PaperCity Magazine

December 2018- Dallas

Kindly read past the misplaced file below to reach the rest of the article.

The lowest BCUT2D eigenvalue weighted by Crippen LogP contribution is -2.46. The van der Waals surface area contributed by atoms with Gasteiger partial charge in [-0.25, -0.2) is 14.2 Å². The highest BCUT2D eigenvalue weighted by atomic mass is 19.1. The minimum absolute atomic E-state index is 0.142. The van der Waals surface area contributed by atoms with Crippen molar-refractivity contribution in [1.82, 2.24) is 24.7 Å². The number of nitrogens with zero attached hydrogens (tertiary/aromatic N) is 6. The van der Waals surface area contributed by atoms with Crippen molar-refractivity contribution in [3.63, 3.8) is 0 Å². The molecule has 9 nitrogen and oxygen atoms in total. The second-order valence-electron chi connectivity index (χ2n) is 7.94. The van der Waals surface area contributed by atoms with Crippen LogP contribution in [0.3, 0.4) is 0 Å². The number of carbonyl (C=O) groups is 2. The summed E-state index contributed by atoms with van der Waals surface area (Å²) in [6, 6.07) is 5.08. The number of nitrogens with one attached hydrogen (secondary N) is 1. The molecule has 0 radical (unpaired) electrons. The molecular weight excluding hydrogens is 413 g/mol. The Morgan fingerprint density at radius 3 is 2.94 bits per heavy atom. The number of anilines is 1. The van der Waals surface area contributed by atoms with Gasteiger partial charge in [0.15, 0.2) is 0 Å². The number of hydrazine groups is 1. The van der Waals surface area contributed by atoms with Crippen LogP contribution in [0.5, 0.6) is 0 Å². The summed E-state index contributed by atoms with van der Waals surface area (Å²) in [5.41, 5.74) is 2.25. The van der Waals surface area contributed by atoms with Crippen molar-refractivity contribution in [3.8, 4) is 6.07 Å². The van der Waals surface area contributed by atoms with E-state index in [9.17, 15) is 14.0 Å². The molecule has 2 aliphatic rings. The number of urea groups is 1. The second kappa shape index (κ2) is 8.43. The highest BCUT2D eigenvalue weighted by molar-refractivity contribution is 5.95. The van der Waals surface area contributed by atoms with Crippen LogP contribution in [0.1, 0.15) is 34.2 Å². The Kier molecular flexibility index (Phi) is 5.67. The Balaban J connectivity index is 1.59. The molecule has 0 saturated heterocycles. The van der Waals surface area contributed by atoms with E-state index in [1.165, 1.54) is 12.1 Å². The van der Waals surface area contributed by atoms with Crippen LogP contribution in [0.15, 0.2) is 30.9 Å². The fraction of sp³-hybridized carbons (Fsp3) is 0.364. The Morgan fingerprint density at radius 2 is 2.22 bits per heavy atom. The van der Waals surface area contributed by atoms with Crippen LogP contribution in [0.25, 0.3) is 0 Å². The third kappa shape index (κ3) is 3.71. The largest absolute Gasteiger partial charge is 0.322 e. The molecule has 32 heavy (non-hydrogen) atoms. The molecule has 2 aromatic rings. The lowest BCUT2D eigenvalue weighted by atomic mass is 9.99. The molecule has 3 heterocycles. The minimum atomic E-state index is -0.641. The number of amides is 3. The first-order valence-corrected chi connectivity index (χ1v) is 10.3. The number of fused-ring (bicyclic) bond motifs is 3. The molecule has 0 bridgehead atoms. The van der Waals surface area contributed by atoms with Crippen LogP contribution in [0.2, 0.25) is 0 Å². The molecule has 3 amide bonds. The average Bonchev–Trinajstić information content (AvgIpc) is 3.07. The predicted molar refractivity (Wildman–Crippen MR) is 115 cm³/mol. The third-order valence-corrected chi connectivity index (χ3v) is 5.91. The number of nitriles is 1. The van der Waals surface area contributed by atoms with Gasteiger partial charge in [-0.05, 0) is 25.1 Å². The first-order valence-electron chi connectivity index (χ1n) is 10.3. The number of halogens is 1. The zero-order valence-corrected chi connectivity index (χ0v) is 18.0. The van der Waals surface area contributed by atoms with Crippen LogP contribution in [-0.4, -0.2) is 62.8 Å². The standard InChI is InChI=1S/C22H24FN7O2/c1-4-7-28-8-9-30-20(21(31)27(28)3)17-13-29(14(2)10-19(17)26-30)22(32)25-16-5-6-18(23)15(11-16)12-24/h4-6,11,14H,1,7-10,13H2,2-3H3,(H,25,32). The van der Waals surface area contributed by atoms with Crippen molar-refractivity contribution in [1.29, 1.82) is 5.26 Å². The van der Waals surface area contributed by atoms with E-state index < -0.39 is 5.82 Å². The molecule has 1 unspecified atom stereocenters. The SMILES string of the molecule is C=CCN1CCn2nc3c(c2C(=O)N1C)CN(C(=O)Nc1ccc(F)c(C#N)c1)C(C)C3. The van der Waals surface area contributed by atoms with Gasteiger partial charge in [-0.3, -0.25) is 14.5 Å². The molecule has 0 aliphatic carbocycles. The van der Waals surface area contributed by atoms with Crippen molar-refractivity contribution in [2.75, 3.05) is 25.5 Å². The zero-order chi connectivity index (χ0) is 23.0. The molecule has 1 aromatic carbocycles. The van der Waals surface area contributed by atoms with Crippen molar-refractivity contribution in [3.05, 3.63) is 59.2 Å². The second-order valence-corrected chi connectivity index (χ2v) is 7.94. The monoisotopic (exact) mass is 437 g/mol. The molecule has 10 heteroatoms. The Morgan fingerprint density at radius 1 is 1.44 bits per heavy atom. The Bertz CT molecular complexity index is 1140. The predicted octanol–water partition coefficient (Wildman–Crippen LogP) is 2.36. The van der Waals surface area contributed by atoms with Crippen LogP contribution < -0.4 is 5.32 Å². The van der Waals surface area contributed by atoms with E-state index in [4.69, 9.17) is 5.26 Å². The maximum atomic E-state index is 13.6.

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Bracelet with brilliant-cut round diamonds, at Diamonds Direct. Below left: Platinum emerald ring with brilliant-cut round diamonds, at Diamonds Direct. Below: Margot McKinney Mandarin garnet ring in 18K gold $125,000, at Neiman Marcus. Margot McKinney Kiss earrings in 18K white gold with South Sea pearls $29,950, at Neiman Marcus. no longer be needed, as big trees wouldn't fi t my parents' new life. I still remember them handing me boxes of artifacts from my youth and saying, "Do you want these? We won't have the room when we leave this house." "What?" was always my dire response. "You don't want my third-grade art project of birds I drew, for which I received a gold star?" I suppose, even as I near the age of 50, I want someone somewhere to cherish those yellowed grade-school papers — relics that confi rm I was once young and apparently cared about drawing birds. I like to consider myself an expert on fashion. In fact, I am dying for a luxury- g o o d s version of The Price is Right. I'm quite certain if Bob Barker asked me for my bid on a pair of emerald-python Blahnik slingbacks, I would most defi nitely come within $10 of the retail price. Jewelry, however, is another thing altogether. It has always fl ummoxed me. When a girlfriend asks me to admire a pair of recently acquired earrings, I'm perplexed on price. Were they a $15 fi nd at Forever XXI. Or, were they Cartier, a little something gifted by her husband for a special occasion. I guess that's why I fi nd jewelry all the more fascinating and otherworldly. Fashion trends, like life, are ephemeral. But jewelry endures. My mom's jewelry case was not an heirloom antique. It was perhaps purchased from a Sears catalog or an early 1960s fi ve-and-dime store. The brocaded fabric is well worn, with tears and scratches from the many items it has housed over the years. When I run my fi ngers along those aged edges, I am instantly transported. I am standing by mom's side while she fi xes her hair and contemplates what item she should pull out of the jewelry box to adorn her neck, wrist, or ears. Karen Carpenter faintly sings "a kiss for luck and we're on our way" in the background. (My parents were big fans of The Carpenters.) And then, just before dashing out the door for a night out with my dad, she gives me a kiss on my forehead and tells me not to stay up too late. Recently, as I was dashing out the door of my own home, I took out a pearl bracelet from mom's jewelry box and decided to wear it. In this new world of accepted androgyny and fl uid pronouns (I fi nally understand and genuinely appreciate the terms nonbinary and pansexual), it felt right to wear it. When NBA stars like LeBron James can carry a handbag and do it with such swagger that it feels effortless, I thought, "Why not wear a pearl bracelet?" As it turns out, that bracelet was the perfect accessory. Mom's pearls received numerous compliments that day, proving a wonderful segue for sharing stories about how she lovingly raised me to be a boy and a man who loves and appreciates beautiful things — a faint whisper I still hear from her today as I look at that jewelry box, putting it to my own nostalgic use. Spinelli Kilcollin Adara noir ring in 18K gold and black rhodium with micropavé diamonds $8,800, at Forty Five Ten. Mikimoto Akoya pearl strand necklace $6,780, at Bachendorf's. Left: Matthew Trent Diamond Fringe earrings with emeralds from 30th Anniversary Collection, at Matthew Trent. Bottom left: Wendy Yue 18K opal cuff with tsavorites and diamonds $53,800, at Stanley Korshak. Wendy Yue 18K gold earrings with jade, diamonds, tsavorites, and black agate $17,900, at Stanley Korshak. De Boulle High Jewelry cuff in 18K white gold with diamonds, at de Boulle Diamond & Jewelry. 77

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